The third new dinosaur described this year is a carnivorous species with tiny arms, found in northern Argentina. Dating to 70 million years old, it is giving clues as to how this part of the world responded to the asteroid that wiped the dinosaurs out. 

It isn't only dinosaur fossils that are helping researchers better understand the past. A 200-million-year-old fossil lizard that was hiding in the collections turned out not only to be a new species, but also the oldest lizard known to science, pushing the origins of this group back by up to 30 million years.

An artists reconstruction of a fossil tuatara. It looks a lot like a lizard, coloured oranage and green. In the image the tuatara is eating a large insect.

The description of the lizard-like Opisthiamimus gregori from the US helped reveal why its kind were rapidly pushed to the edge of extinction.

© Matthew Carrano. 

An artists reconstruction of a sea urchin-like echinoderm. It is a burnt orange-y colour, with purple splodges and lines running along it to a central point.

The echinoderm Yorkicystis haefneri from York, Pennsylvania, is notable not only as it is a new species, but also an entirely new genus. 

© Zamora et al. 2022

Also in the collections was a fearsome crocodile-like predator, originally unearthed some five decades ago, that would have stalked what is now Tanzania during the Triassic Period. 

Researchers have also been busy describing eight new species of ancient mammals, known mainly from their teeth. Two of these new species would have been darting around the undergrowth and along the branches above the heads of dinosaurs during the Middle Jurassic. The six other new species are early representatives of the group that contains our own primate relatives and would have been living in what is now the Isle of Wight some 35 million years ago.  

A small beetle preserved in amber. It has an orange hue and a yellow glow from behind it.

The tiny Ukrainian beetle Ptilodactyla odnosum has been preserved in amber for 35 million years. 

© Telnov et al. 2022

One of the most interesting fossil finds this year is a tiny beetle trapped in Ukrainian amber also dating to 35 million years ago. Known as a toe-winged beetle, this particular group of insects is now only found in the tropics and subtropics, with the fossil beetle revealing that the climate in Ukraine must have been much milder when the insect was alive during the Late Eocene.

The new fossil beetle was described by an international team of researchers from the Czech Republic, Latvia, Russia, Ukraine and the United Kingdom as a show of international collaboration in the face of the ongoing war in Ukraine.  

'We considered it important to stay together to assist one another and achieve best possible result as a team, despite the present situation,' explains Dr Dmitry Telnov, a Curator of beetles at the Museum. 'With this discovery we do not sort or judge any colleagues, but send a clear message to the scientific community that staying united and supporting one another is how the war can be finished.'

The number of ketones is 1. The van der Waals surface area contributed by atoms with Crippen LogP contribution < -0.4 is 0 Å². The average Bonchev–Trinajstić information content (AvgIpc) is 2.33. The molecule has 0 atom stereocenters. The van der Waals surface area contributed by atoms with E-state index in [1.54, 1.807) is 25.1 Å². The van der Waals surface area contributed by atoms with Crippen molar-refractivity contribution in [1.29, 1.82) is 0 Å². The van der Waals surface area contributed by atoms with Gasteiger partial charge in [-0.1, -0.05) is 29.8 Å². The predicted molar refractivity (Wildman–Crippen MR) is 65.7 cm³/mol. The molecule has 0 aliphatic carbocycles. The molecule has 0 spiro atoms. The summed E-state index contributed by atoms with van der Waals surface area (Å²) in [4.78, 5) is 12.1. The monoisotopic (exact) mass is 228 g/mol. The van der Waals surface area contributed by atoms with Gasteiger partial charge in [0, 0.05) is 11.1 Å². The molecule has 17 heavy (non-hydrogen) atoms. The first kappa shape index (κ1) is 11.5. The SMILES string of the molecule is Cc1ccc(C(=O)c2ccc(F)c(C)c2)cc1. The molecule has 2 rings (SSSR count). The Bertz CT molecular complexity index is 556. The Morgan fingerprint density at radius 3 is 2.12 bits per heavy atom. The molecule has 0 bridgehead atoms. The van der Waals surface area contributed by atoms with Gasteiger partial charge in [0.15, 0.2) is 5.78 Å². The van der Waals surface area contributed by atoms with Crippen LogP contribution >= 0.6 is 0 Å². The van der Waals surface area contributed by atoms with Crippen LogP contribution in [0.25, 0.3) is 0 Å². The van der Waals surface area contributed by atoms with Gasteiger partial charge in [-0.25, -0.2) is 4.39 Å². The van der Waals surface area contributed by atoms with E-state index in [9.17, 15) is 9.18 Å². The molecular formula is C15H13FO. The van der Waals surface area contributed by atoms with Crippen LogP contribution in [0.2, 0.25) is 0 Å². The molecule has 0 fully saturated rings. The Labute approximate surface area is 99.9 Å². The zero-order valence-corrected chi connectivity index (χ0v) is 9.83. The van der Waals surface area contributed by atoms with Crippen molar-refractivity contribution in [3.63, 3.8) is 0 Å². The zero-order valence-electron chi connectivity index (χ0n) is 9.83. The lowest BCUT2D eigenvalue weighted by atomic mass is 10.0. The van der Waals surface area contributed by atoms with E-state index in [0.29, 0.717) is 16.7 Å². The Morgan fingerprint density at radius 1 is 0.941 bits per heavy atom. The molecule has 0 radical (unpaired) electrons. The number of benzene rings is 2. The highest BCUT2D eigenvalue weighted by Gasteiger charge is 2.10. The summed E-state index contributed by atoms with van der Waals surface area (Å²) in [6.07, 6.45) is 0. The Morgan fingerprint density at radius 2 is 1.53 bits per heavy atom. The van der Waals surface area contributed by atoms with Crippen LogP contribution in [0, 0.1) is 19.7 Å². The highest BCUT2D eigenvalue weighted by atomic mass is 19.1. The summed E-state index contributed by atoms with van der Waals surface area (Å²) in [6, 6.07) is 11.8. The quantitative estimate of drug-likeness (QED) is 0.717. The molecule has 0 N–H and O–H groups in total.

There have been a couple of new species of fossil fish, plus a slightly unusual new species named after the trace fossil of a Jurassic ghost shark egg case. Staying in the oceans, there have been three new species of trilobites, four new species of sea scorpions and a curious armoured worm that has filled a major gap in the fossil record.

Finally, three new species of minerals were described this year, including one with brittle translucent blue crystals called Bridgesite that was discovered in Cumbria, United Kingdom. 

The dried leaves of a plant on a neautral background. The leaves are large, with irregular edges, but what catches the eye are the rows upon rows of large spines on the underside of each leaf and along the stem.

Described from the island of Sulawesi, Indonesia, it is thought that Solanum sulawesi might be endemic, meaning it is found nowhere else in the world. 

© Naturalis Biodiversity Center

Green and mighty

Finally, there have been a number of new species from the plant and algal world.

A close up of an alga that looks like the stems of a green plant. They form an almost cage-like structure, with bright orange fleshy parts intermixed.

This newly named alga, Lamprothamnium sardoum, lives in the brackish wetlands on the island of Sardinia, Italy. 

© R. Becker

Researchers described a total of 11 new species of algae this year, both fossil and living, while four new species of plants were described from across southern Asia, including one from Sulawesi that's covered in rather fearsome looking spines. 

Dr Sandra Knapp is a Merit Researcher at the Museum and was involved with the description of these new plant species.

'Although flowering plants are relatively well known as far as groups of organisms go, it is estimated that even though we have given about 450,000 species scientific names, there are about 25% of that left to describe. Not to discover - for sure, these things we don't know about are known by local and Indigenous peoples where they occur - we taxonomists just give them names that put them into the language of global botany.'

'Most plants have a variety of names, some specific to an area or language group, others more widespread, but the scientific names we coin can be used by anyone anywhere. This means there is a common language, one of the things we really need to help bend the curve for biodiversity.'

'After all, if we can't talk about a species, how can we wish to save it?'